They are used as ornaments and, until recently and in variety, they have served as the source of most medicines. The scientific study of plants is known as botany, a branch of biology, Plants are one of the two groups into which all living things were traditionally divided, the other is animals. The division goes back at least as far as Aristotle, who distinguished between plants, which generally do not move, and animals, which often are mobile to catch their food. Much later, when Linnaeus created the basis of the system of scientific classification. Since then, it has become clear that the plant kingdom as originally defined included several unrelated groups, these organisms are still often considered plants, particularly in popular contexts. When the name Plantae or plant is applied to a group of organisms or taxon. The evolutionary history of plants is not yet settled. Those which have been called plants are in bold, the way in which the groups of green algae are combined and named varies considerably between authors.
Algae comprise several different groups of organisms which produce energy through photosynthesis, most conspicuous among the algae are the seaweeds, multicellular algae that may roughly resemble land plants, but are classified among the brown and green algae. Each of these groups includes various microscopic and single-celled organisms
A computer program is a collection of instructions that performs a specific task when executed by a computer. A computer requires programs to function, and typically executes the programs instructions in a processing unit. A computer program is written by a computer programmer in a programming language. From the program in its form of source code, a compiler can derive machine code—a form consisting of instructions that the computer can directly execute. Alternatively, a program may be executed with the aid of an interpreter. A part of a program that performs a well-defined task is known as an algorithm. A collection of programs and related data are referred to as software. Computer programs may be categorized along functional lines, such as software or system software. The earliest programmable machines preceded the invention of the digital computer, in 1801, Joseph-Marie Jacquard devised a loom that would weave a pattern by following a series of perforated cards. Patterns could be weaved and repeated by arranging the cards, in 1837, Charles Babbage was inspired by Jacquards loom to attempt to build the Analytical Engine.
The names of the components of the device were borrowed from the textile industry. In the textile industry, yarn was brought from the store to be milled, the device would have had a store—memory to hold 1,000 numbers of 40 decimal digits each. Numbers from the store would have transferred to the mill. It was programmed using two sets of perforated cards—one to direct the operation and the other for the input variables, after more than 17,000 pounds of the British governments money, the thousands of cogged wheels and gears never fully worked together. During a nine-month period in 1842–43, Ada Lovelace translated the memoir of Italian mathematician Luigi Menabrea, the memoir covered the Analytical Engine. The translation contained Note G which completely detailed a method for calculating Bernoulli numbers using the Analytical Engine and this note is recognized by some historians as the worlds first written computer program. In 1936, Alan Turing introduced the Universal Turing machine—a theoretical device that can model every computation that can be performed on a Turing complete computing machine and it is a finite-state machine that has an infinitely long read/write tape.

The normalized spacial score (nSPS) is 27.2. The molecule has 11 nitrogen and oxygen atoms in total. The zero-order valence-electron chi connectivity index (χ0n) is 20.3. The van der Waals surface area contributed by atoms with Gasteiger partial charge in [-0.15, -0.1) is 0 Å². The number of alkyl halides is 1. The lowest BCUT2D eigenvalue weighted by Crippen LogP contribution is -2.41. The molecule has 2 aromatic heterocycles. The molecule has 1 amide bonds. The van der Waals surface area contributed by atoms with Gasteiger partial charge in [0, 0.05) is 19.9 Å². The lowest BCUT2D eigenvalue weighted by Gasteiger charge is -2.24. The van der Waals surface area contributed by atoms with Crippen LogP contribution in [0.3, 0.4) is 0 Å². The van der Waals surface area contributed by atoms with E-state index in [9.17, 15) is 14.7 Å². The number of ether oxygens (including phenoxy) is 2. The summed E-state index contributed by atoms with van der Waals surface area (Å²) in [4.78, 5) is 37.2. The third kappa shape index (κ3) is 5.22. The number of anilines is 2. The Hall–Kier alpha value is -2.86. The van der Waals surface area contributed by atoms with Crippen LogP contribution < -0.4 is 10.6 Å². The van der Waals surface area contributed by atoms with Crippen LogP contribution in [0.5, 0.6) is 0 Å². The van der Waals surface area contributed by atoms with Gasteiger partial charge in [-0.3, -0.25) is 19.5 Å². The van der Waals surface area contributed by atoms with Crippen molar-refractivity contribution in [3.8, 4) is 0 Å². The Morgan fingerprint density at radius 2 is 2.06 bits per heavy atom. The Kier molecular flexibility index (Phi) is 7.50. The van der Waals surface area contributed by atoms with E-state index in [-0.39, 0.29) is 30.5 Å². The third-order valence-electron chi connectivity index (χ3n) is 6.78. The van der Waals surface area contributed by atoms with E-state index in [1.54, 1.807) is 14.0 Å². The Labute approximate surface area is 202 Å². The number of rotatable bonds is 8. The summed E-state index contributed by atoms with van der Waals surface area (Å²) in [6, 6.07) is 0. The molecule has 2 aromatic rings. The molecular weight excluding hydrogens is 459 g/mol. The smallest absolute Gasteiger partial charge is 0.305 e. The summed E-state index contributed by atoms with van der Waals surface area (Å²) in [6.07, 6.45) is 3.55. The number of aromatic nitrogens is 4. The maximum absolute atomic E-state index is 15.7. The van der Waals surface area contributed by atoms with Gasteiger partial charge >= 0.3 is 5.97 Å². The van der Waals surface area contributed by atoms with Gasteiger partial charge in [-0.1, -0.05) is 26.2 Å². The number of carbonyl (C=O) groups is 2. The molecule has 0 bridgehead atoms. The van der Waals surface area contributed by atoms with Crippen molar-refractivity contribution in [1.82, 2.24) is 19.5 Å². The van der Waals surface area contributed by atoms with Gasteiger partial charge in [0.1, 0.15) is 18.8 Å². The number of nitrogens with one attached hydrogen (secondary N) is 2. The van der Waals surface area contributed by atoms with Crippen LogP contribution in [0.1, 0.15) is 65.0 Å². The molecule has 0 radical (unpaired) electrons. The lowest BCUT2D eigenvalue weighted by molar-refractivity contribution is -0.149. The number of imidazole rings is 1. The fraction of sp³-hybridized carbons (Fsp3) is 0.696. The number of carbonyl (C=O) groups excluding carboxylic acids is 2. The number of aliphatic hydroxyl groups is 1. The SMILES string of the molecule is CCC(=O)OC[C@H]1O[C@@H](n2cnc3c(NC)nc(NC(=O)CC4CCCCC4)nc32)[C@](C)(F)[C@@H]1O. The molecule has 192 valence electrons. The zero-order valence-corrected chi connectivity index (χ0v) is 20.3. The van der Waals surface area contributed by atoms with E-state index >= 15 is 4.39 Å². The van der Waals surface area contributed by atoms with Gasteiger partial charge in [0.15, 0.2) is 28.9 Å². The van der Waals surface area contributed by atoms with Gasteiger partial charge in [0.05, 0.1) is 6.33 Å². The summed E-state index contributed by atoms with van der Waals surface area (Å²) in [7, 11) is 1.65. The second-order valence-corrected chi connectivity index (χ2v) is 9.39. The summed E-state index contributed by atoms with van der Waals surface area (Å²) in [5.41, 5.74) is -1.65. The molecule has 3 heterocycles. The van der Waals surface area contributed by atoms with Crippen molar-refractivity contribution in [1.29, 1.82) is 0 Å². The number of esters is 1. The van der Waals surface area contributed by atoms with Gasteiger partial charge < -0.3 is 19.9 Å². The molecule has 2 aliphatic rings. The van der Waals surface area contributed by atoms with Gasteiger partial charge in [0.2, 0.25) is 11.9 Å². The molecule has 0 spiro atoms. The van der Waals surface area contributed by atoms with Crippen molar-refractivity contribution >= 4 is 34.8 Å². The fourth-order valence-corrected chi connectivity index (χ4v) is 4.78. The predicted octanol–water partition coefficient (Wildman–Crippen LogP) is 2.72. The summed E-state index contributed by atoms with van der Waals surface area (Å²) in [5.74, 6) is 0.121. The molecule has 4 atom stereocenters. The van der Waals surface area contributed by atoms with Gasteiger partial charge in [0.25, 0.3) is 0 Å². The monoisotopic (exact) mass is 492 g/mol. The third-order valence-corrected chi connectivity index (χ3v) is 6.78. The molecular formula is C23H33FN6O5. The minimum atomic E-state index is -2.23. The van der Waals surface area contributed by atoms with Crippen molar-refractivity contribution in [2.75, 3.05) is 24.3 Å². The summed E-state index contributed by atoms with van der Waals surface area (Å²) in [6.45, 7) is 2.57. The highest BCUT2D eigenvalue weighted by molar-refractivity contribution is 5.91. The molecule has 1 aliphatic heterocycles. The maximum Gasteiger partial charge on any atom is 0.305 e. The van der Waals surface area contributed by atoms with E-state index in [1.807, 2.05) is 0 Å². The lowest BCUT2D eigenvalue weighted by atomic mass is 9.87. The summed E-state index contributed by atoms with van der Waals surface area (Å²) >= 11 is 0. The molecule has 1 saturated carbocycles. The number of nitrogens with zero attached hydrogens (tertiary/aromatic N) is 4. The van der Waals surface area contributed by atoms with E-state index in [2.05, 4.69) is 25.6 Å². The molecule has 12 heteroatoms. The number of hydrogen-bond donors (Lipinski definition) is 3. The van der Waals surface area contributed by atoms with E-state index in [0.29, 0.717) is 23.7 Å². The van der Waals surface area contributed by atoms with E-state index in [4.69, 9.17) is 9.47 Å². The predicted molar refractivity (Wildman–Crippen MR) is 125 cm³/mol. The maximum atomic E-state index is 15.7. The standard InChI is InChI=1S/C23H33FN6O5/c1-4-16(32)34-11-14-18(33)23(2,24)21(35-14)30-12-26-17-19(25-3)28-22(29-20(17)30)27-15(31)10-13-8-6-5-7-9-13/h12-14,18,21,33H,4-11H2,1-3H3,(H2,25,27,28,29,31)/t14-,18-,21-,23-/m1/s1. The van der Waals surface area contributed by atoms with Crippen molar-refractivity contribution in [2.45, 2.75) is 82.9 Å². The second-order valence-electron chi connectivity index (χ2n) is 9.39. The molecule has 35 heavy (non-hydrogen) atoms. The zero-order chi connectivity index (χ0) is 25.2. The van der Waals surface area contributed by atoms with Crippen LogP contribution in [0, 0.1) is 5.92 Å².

The machine can move the back and forth, changing its contents as it performs an algorithm
Caesium or cesium is a chemical element with symbol Cs and atomic number 55. It is a soft, silvery-gold alkali metal with a point of 28.5 °C. Caesium is a metal and has physical and chemical properties similar to those of rubidium and potassium. The metal is extremely reactive and pyrophoric, reacting with water even at −116 °C, Caesium is one of the most reactive elements of all, even more reactive than fluorine, the most reactive nonmetal. It is the least electronegative element, with a value of 0.79 on the Pauling scale and it has only one stable isotope, caesium-133. Caesium is mined mostly from pollucite, while the radioisotopes, especially caesium-137, the German chemist Robert Bunsen and physicist Gustav Kirchhoff discovered caesium in 1860 by the newly developed method of flame spectroscopy. The first small-scale applications for caesium were as a getter in vacuum tubes, since then, caesium has been widely used in highly accurate atomic clocks. The radioactive isotope caesium-137 has a half-life of about 30 years and is used in applications, industrial gauges.
Although the element is only toxic, the metal is a hazardous material. It is a ductile, pale metal, which darkens in the presence of trace amounts of oxygen. When in the presence of oil, it loses its metallic lustre and takes on a duller. It has a point of 28.4 °C, making it one of the few elemental metals that are liquid near room temperature. Mercury is the elemental metal with a known melting point lower than caesium. In addition, the metal has a low boiling point,641 °C. Its compounds burn with a blue or violet colour, Caesium forms alloys with the other alkali metals and mercury. At temperatures below 650 °C, it does not alloy with cobalt, molybdenum, platinum, tantalum and it forms well-defined intermetallic compounds with antimony, gallium and thorium, which are photosensitive. It mixes with all the alkali metals, the alloy with a molar distribution of 41% caesium, 47% potassium. A few amalgams have been studied, CsHg 2 is black with a metallic lustre, while CsHg is golden-coloured